No Cure magazine has been exclusively available digitally online; currently you’re working towards the very first print edition. Why print and why now?

MZ: No Cure is currently an online flip book magazine and in just over a year we have released five great issues. I believe these days people are so used to getting things for free like ripping off music on the net they don’t feel they need to pay for anything anymore and yes I have been guilty of this but it must stop here. My point is that the artists that give us these wonderful things have worked their ass off to the bone and have suffered dearly to be what they are. At the end of the day money controls our way of life and we have to live so therefore we must start being responsible and give back to the people that provide us with these simple joys of life. If you’re an artist or musician you don’t really give a shit about the money because you get up in the morning inspired and pumped about what you’re currently working on but we all need to eat. Working a 9 to 5 day job is out of the question because you can’t concentrate on anything else except your craft and that’s a sign of a true artist.

The reason I want to take No Cure to print is that in hope I can obtain a little budget I can work with. Supporting my contributors and paying artists by providing jobs within the magazine, putting on cool exhibitions and expanding the magazine little by little. I’m not a greedy person I would just like to be able to survive doing what I’m doing. Is that too much to ask?


As editor-in-chief, how do you source a good story? Which are the elements you look for?

MZ: Tough question. My mind is always on overdrive in trying to achieve this. I usually go with what I’m passionate about. I think thoughts just randomly jump into my head and I go with the idea. The idea for a story might be triggered with something I see in the paper or online but most the time it’s just from thinking too much. Back in issue three when we had the ‘Driven’ feature – the journey of nomadic businesses, I just thought wouldn’t it be cool to get together a bunch of people from all over the world who live on the road travelling around in a van to make a living. We featured Mimsy’s Trailer Trash Tattoo, Eldiablo Tacos, The Little Van That Could, The Green Pirate and Grill’d. I just appreciate people that work hard and go with their ideas and do something they like with their lives apart from being an economic slave to society.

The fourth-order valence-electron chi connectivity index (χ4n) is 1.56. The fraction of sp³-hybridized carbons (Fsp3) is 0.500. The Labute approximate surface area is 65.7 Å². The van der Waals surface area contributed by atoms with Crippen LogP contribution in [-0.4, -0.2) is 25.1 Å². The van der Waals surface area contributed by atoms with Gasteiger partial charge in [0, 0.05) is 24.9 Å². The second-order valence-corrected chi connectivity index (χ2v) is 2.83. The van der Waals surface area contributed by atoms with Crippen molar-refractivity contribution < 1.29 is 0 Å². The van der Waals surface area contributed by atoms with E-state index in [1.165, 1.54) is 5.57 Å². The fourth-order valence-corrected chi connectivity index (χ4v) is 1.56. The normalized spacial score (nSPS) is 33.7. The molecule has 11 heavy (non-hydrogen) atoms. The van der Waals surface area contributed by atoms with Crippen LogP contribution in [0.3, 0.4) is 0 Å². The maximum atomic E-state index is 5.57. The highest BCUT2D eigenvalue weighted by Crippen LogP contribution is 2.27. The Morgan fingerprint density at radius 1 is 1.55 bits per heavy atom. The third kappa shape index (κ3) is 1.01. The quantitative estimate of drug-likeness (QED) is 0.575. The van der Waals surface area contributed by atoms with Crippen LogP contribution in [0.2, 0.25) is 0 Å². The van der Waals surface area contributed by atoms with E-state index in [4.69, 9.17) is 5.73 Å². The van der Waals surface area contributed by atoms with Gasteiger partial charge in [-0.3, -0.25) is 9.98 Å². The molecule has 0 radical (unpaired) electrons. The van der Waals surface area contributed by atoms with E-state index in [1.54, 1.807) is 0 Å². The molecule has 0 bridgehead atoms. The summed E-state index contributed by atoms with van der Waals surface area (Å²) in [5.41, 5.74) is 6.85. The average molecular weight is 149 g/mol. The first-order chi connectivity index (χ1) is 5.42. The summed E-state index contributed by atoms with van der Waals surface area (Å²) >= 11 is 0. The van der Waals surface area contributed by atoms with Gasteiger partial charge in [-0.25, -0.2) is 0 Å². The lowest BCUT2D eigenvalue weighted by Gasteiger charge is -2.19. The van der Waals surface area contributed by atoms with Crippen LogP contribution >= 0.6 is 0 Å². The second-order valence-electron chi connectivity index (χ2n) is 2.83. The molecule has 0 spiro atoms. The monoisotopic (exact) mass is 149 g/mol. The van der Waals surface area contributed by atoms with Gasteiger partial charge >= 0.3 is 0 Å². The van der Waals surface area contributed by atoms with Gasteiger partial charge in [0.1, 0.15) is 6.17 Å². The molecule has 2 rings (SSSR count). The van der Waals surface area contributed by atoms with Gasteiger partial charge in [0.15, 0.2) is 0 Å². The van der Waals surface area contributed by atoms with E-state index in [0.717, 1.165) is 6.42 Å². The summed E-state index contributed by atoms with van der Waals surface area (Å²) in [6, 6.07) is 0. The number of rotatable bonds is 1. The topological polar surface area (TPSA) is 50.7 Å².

What single skill do you rely on most of all as editor?

MZ: Probably having a good eye for detail. Selecting the overall content of the magazine. Having good taste and to know exactly what’s interesting and works within the magazine.

What’s the hardest part of your job?

MZ: Worrying what’s going in the next issue!


What are your favourite pieces from the first five issues of No Cure?

MZ: This is hard to name because I dig everyone and every article that has been in No Cure since the beginning. Kindred Studio, Jasper Goodall, Faile, Birds barbershop, Bleed studio, Mr Bingo there are so many!

As well as visual art I know you love music too, what is one of the most memorable concerts you’ve been too? Why does it stick in your mind?

MZ: I would have to say Radiohead last year when they came to Australia. Thom Yorke hand downs would have to be one of the most influential musicians of this time. When you look back through the history of Radiohead the band has always looked forward to the future, time and time again they continue to reinvent themselves and I admire that. I’m also a big believer of visuals accompanying music because it stimulates all the senses into overdrive. For me Radiohead ticks all the boxes.

Other than the magazine is there anything else you’re working on?

MZ: I’m always designing and giving my life away to the computer and it’s really starting to fuck up my chi. Ever since I started No Cure there has been no breaks. I work freelance when I can, at the moment I have a heap of branding and website design jobs to do and I don’t know where I’m going to find the time!


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Create forever,

I heart you



*all art/designs by Mark Zeidler.